Howdy Friends! Hoof issues are a result of many aspects of animal husbandry including a barefoot horse.
And I replied: Sorry for your boy’s troubles. Giving advice on something this severe from afar is most difficult. Having said that I’ll share some thoughts.
One of the many aspects of animal husbandry is hoof issues. All need to be addressed. Above all, please note each horse is an individual but each horse can enjoy being a barefoot horse, if we seek out the care they need. Sound basic principles will always create sound hoof health over time with persistence. Resorting to shoes is a death sentence eventually.
What are these basic sound principles of hoof care?
They are surprisingly simple, affordable and easy to administer. In no particular order, as the order of importance may vary with each horse.
- DIET: No horse should ever have grain, none. They are forage animals. Only low sugar hay – If your horse is susceptible to poor hooves, and really all horses, hay should be less than 10% sugar, Less than 15% protein. Limited access to free range grazing as all grasses today are high in sugar.
- EXERSISE: No stall. Never. Only open run-in leading to room to exercise. Look into and create a track system for exercise – this is a must. Don’t let peer pressure talk you out of this. Jamie Jackson has an excellent book on this, why it matters, how it helps, and how easy to construct.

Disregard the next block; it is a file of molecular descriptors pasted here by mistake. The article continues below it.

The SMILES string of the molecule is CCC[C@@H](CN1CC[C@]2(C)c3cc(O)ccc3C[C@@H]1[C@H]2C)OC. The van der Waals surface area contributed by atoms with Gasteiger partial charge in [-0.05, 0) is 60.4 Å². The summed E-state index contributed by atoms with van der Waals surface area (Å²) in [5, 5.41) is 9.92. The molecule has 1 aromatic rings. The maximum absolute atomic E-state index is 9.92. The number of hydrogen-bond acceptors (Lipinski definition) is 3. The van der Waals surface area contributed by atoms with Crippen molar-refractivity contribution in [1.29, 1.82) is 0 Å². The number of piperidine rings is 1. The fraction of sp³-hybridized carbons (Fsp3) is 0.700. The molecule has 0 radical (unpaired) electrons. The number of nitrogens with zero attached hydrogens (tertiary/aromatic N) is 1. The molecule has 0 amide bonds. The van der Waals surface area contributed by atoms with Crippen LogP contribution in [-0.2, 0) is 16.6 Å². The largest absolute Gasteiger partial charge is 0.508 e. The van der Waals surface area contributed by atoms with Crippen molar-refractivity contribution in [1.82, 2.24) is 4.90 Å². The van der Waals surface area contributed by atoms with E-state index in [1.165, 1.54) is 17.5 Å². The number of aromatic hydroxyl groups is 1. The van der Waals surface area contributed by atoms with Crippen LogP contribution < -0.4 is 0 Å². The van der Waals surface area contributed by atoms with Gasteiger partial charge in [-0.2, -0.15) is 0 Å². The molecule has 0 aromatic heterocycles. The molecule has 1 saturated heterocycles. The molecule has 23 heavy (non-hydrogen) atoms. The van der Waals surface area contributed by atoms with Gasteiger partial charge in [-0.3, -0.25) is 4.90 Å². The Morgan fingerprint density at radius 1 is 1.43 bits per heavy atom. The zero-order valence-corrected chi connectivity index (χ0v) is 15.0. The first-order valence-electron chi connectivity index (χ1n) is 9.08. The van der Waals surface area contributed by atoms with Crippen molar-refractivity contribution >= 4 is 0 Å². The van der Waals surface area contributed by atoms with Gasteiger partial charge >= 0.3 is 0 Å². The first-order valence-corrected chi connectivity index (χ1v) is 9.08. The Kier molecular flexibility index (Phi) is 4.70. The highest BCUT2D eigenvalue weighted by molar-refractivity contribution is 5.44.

- ROCKS: Round rocks placed (and replaced/top-dressed) in all high traffic areas are not only essential, but humane. No horse should ever be forced to walk in mud. A horse can’t create sound hooves if their entire habitat is soft earth and grass. This is why we see so many spread out hooves. It is necessary to to stimulate blood flow, hoof flexibility, natural toughening and exfoliation. This is perhaps one of the most important things we can do for our horses, and sadly the most neglected. Fastest way to great hoof health is round rocks, a mix of 1 to 3 inches in size, 3 to 4 inches deep in high traffic areas.
- TRIMMING & MAINTENANCE: Bare feet grow faster than shod feet. A good schedule is 3 to 4 weeks. Rasp only, if a nipper is needed the time period is too long. If a nipper is needed the lamina, white line, has already been stretched, damaged. Rasp only that part of hoof to be removed, only around the edge from outside in a bevel often called mustang roll. Never ever remove anything from the sole, frog or heel bars. Proper toe length is easy – no more than one third of hoof should be in front of apex of frog. (Buy Pete Ramey & Jamie Jackson’s books. Also get Pete Ramey’s DVD’s on trimming problem hooves) Also get, read, study & practice Jamie’s book “FOUNDER” Even if your horse is not laminitatic, there is SO much knowledge in there easy to understand.
- WATCH, LIMIT, TOXINS, & CHEMICALS: Dewormers, vaccinations and fly sprays are toxic to horses. Horses have a very difficult time removing toxins, and they settle in the feet. All these practices can and should be practiced sparingly, if at all. Especially if re-habbing a foundered or poor footed horse. Sadly, few equine enthusiasts connect poor overall health, or hoof problems to these toxins. But they are connected.
That’s it. These simple animal husbandry practices can and will create not only sound hoof health every time practiced together, but a magnificently sound and happy barefoot horse overall. Hope this helps! ~
Gitty Up, Dutch.
(This is my mare Rosie’s foot. 21 year old Paso Fino. We rehabbed here through many issues over the past 30 months, one was repeated founder.)
BE SURE TO GET MY BOOK, “IT’S FOR THE HORSES,” for many more details.